1. Panties

There are an absurd amount of mini skirts and panty shots in this game, to the point where even I start to think that it is in bad taste...and believe me, that is saying a lot. The starting outfits make it seem like either all adventures bought their armor from a Victoria's Secret catalog, or that they are escaping a life of servitude from their home country's red light district.

For a long time now I have said that Square Enix can make amazing artwork, but that I dislike the art style they have chosen. Their landscapes, spells, and monsters all look great, but their character models have have boobs, underwear, and pectoral muscles popping out everywhere. You could argue that this is just an innocent cultural difference, but I don't see how that would make a battle thong (yes, that is in the game) any more practical.

What is new?

Not much. However what is new does work very well, and these strengths are what the game is betting on to succeed in an over crowded MMO market.

  1. A fresh take on the class system.

Your character may change class and level simply by swapping out your primary weapon. This means that you are free to play as many classes as you would like without have to redo your skills or professions. It also means that you may then take select abilities from one class and add them to another. Thus your archers may heal, and your tanks may cast fire. It is an absolutely fantastic system that I am sure will provide untold amounts of customization and experimentation for hard core and casual players alike.

  1. Some dynamic new questing mechanisms.

The fate system adds a fun and spontaneous social aspect to group PVE combat. Levequests, while horribly named, are a great new way to offer more dynamic single player oriented question. These are both great additions to the game play that go a long way towards helping distract players from the MMO grind.

  1. Good story telling.

I will give Final Fantasy XIV credit, the main quest line is filled with cut scenes that actually make you feel like you are playing a Final Fantasy game. The primary story provides a nice sense of both progression and grounding, offering up a relatively personal touch to an otherwise generic save the world plot.

  1. A much needed UI overhaul.

I really do not have to say much about the new interface other than it is not the old one. Menus no longer lock the game. Questing is easy to follow and includes mini map tracking. Character creation is second to none. You can, for the most part, figure out how to do anything with a few extra exploratory clicks.

What is old?

As I hinted above, a lot of things have become stale in the world of Eor...Eorzea...Eor see why I'm not gonna want to pay for this stuff anymore?

  1. The standard MMO formula.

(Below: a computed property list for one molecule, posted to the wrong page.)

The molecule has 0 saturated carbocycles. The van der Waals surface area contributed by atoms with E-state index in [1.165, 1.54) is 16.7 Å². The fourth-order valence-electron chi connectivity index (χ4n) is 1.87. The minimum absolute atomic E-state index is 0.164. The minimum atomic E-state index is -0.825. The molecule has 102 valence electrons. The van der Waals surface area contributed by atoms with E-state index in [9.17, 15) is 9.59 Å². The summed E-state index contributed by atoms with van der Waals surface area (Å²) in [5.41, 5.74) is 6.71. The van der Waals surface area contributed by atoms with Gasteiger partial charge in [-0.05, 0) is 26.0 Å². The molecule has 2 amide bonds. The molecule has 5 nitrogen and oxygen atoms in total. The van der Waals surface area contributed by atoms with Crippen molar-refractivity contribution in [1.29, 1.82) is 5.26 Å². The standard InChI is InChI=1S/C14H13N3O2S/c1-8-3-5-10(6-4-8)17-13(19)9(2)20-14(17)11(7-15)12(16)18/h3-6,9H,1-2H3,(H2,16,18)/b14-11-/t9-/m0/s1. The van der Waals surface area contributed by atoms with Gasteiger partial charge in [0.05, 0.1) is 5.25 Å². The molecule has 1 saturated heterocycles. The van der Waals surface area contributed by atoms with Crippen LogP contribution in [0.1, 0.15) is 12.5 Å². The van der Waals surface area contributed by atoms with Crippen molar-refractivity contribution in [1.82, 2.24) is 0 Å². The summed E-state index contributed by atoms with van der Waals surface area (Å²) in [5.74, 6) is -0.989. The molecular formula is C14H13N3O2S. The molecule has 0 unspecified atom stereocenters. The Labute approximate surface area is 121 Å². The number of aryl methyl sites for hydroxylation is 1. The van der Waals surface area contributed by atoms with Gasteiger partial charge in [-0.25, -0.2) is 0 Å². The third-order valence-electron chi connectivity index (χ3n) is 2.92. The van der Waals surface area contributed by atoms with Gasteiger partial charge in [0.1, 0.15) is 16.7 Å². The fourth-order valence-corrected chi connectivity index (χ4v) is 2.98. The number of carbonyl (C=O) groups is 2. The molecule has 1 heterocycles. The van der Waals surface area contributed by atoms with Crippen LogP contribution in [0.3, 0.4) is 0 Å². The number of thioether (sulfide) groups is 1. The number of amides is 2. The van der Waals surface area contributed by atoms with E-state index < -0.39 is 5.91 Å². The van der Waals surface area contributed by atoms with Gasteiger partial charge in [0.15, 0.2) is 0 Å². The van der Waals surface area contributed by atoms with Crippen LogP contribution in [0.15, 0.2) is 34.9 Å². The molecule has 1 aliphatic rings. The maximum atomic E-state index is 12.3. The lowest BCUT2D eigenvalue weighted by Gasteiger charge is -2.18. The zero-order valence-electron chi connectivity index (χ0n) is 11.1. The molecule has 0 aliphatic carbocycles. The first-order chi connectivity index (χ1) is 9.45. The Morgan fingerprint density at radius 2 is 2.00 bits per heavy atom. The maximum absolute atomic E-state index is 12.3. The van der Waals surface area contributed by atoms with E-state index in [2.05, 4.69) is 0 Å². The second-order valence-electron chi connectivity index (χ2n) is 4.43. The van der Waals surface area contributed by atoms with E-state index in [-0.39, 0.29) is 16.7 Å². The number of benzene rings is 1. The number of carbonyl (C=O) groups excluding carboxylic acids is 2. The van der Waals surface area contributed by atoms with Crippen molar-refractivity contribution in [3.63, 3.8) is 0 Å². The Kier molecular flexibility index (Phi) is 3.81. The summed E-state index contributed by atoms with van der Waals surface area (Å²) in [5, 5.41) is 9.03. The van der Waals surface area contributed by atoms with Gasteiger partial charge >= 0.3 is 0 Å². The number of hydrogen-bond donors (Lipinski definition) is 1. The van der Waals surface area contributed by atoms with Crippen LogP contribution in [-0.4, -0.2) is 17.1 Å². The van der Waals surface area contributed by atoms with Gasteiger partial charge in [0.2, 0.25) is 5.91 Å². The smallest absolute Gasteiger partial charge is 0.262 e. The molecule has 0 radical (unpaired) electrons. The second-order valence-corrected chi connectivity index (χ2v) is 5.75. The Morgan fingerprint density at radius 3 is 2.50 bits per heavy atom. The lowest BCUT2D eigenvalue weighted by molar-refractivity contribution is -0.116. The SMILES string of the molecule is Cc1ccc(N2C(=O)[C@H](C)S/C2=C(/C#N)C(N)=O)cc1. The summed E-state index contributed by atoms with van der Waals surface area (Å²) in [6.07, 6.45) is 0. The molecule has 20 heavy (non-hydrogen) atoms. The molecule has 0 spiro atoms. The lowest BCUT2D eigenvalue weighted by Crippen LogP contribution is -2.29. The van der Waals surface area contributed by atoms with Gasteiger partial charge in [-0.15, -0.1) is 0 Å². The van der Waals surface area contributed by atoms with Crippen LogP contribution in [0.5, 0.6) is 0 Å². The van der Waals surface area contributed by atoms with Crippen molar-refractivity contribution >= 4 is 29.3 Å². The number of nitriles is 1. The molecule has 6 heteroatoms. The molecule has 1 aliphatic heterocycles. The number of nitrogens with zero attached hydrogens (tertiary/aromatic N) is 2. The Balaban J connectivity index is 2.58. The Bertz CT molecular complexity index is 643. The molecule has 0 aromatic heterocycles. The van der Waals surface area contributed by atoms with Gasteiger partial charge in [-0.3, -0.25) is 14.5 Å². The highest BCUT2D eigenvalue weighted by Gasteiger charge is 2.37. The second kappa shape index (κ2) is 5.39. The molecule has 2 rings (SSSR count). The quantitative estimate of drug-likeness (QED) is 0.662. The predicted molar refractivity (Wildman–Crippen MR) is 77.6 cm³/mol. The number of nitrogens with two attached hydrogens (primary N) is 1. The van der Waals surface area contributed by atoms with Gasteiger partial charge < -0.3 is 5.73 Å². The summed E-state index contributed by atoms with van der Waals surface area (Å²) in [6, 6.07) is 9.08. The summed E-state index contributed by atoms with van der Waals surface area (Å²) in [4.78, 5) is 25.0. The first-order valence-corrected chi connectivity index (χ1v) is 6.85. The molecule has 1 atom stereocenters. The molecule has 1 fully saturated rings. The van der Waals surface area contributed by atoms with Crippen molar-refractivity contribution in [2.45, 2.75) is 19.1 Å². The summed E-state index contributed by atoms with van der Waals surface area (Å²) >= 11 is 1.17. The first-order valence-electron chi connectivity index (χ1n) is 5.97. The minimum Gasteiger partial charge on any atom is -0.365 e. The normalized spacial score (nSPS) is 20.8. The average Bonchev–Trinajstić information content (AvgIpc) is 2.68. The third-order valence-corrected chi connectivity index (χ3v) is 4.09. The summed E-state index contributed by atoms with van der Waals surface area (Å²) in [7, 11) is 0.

Do you love fetch quests? Do you love fetch quests that send you running back and forth? Do you love fetch quests that send you running back and forth through the forest? Do you love fetch quests that send you running back and forth through the forest just to deliver notes? Then boy howdy do we have the perfect game for you!

Despite my singing the praises of their new dynamic quest mechanisms, the game on whole feels static and stale. You move from node to node through your zones, taking quests, killing monsters, collection items, and watching your experience bar raise ever so slowly.

This is a time tested game design formula that works, and it does work here; but it continuously gives me a feeling of deja vu, as I have already been there and done that.

  1. Static combat mechanics.

While I really like the new customizable class system, the combat abilities feel very static. For the most part you will stand in one place and press buttons. Your characters won't jump around the battle field, you wont nimbly dodge attacks, you just kinda stand there; there is no action in this adventure.

Let me be clear: the PACE of the battle is fine, the global cool downs are usually generally around two and a half seconds, and I actually LIKE that quite a bit! I am criticizing the MOTION of combat and the lack of fluid action or movement. You don't leap to your enemies, you do not drag them to you, you do not jump over or around incoming attacks. You push buttons and try not to stand in the fire.

Perhaps this is part of the classic Final Fantasy feel that they aiming for, but again I feel like they could have done more to spice things up.

  1. The behind the scenes technology.

Zoning. The year is 2013, and a brand new, triple A development, massively multiplayer online role playing game, still has zoning. You have got to be kidding me.

Nothing says dated quite like loading screens. Worse yet, the zones are not even that big! The capital cities are each split up into multiple zones. Worse still, the mini maps are broken into these zones too, forcing you to zoom in and out to find quest objects. You have got to be kidding me!

There are other technology problems too. Characters live on specific servers instead of dynamically re-sizing due to population. The install client can not stream game content, you must be fully installed and patched to play. Their log in screen always has a temporary password prompt, what is up with that?

Square Enix is very clearly a game company, not a software company.

Conclusion

It may seem like I have been ragging on a Realm Reborn pretty hard through the course of this review, so let me be very clear regarding my conclusion: